In the STEPS program, demand for fossil fuels plateau in the 2030s. More ambitious public policies are contained in the “Pledged Commitments Scenario” (APS), which causes demand for oil to peak in the 2020s. This scenario assumes enhanced Nationally Determined Contributions (NDCs) under the COP, to limit temperature rise to 2 degrees C by the end of this century. But this is a far cry from the climate security offered by the NZE.
Much of the WEO-2021 report aims to close this gap, showing the gaps that could be filled in Glasgow, to truly achieve net zero emissions by 2050. Currently, the pledges pledged fill almost 20% of the gap between base case of declared policies and ambitious NZE.
The report examines the gap in the electricity sector and in each end-use sector: industry, transport and buildings. Hydrogen plays an important role in everyone.
Intervention needed now
The decarbonisation of the electricity sector gives the biggest boost to the NZE scenario over the next ten years. Energy efficiency and avoided demand are also essential. And in all sectors, clean energy innovation must happen to meet the Paris target. Low carbon fuels and hydrogen electrolyzers are considered “key technology areas” in the IEA roadmap.
For hydrogen, the WEO-2021 report emphasizes the need to test technologies and build enabling infrastructure during the 2020s, even if their significant impact on emissions will not occur until after 2030. Thus, , in the APS and NZE scenarios, the actual amount of low-carbon hydrogen-based fuels in 2030 are quite low, representing less than 1.5% of total final consumption by 2030 (compared to almost nothing today). hui). But progress through 2030 will be essential for their subsequent success.
But more political support is now needed, says the IEA, with a big expansion of policies to support the development of hydrogen-based fuels. Concerted policy and regulatory interventions must begin now to lay the groundwork for hydrogen, potentially reducing production costs and expanding use beyond 2030.
Create markets to stimulate innovation
With the technology and infrastructure in place, the low-carbon hydrogen market grows exponentially in the years after 2030, according to the IEA’s Net Zero Emissions Roadmap. The supply of hydrogen and hydrogen-based fuels from low-carbon sources is increasing six-fold from current levels to a remarkable 10% of total final energy consumption in 2050. Their use s ‘extends to the entire energy sector.
Achieving this result will require massive investment over the next ten years. According to IEA data Global Hydrogen Review 2021 report, also released in October, approximately $ 37 billion was committed to clean up H2 by countries with hydrogen strategies. An investment of 300 billion dollars has been announced by the companies. However, according to the IEA, the level of public and private investment will have to reach 1,200 billion dollars by 2030 for hydrogen to reach its contribution to net zero emissions by 2050.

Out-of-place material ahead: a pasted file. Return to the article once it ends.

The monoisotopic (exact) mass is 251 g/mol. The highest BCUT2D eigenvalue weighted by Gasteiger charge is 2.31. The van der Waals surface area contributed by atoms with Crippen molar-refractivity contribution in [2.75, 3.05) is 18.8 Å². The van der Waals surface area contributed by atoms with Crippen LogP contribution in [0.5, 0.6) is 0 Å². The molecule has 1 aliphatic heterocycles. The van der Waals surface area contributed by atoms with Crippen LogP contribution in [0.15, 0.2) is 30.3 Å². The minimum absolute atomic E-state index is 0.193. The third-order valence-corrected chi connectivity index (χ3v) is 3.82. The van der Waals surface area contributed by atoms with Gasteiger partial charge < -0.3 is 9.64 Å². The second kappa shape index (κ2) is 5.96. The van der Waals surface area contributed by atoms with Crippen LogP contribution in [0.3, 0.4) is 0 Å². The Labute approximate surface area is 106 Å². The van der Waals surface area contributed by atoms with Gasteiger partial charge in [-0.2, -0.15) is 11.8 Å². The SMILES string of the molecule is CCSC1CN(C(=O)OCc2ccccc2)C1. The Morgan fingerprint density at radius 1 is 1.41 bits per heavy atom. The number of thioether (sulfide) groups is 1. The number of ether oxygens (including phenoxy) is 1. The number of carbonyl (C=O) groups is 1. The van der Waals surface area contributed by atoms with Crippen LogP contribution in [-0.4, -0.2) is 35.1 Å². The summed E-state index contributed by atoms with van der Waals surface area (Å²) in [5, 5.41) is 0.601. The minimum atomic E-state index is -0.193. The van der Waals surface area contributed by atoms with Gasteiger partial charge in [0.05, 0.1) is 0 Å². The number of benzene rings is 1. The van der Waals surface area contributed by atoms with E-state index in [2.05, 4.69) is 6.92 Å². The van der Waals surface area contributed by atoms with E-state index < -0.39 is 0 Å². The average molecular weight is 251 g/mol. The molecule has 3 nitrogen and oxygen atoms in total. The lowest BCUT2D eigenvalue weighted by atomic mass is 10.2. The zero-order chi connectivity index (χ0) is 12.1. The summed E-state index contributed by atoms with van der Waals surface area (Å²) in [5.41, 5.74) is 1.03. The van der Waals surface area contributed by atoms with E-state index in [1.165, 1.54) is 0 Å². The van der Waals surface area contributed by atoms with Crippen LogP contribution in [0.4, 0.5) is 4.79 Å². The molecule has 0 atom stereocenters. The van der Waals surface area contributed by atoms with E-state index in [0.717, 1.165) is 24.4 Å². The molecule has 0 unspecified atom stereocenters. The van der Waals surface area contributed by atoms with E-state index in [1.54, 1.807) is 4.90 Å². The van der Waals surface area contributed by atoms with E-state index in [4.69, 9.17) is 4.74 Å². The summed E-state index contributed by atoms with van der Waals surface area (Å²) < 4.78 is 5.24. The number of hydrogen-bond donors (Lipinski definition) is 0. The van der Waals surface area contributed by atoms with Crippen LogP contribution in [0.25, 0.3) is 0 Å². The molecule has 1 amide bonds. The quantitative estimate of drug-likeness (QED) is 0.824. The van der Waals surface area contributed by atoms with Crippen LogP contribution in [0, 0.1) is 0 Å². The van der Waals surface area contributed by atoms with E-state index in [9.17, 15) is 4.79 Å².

From this it appears that the big project announcements of the past two years, while important, are only part of the equation. They paid a lot of attention to efforts to produce low carbon hydrogen in large quantities. However, what is also needed are policies to increase demand and significantly expand the clean hydrogen market.
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Therefore, what COP 26 is expected to deliver are much broader commitments to policies designed to create demand and thus stimulate major investments in innovation. Such demand creation will encompass a wide variety of policy instruments, including carbon prices, auctions, quotas, mandates and procurement requirements. Governments will need to impose standards, incentives and rules to create markets. For example, they can set specific dates and deadlines for the production of low-carbon and even non-carbon steel and other industrial products.
These types of measures have not been widely applied or even discussed. But their great use would be to create investor confidence, knowing that the markets for hydrogen-based fuels and the innovative technologies needed to produce them at competitive prices will be there.
A widespread commitment to policies to increase hydrogen demand would be a major achievement of COP 26. These could significantly reduce the cost of clean H2 technologies around the world, thus laying the groundwork for rapid expansion. of production in the decades to come. What happens in Glasgow could make or break the pivotal decade.
By Alan P. Mammoser for Oil chauffage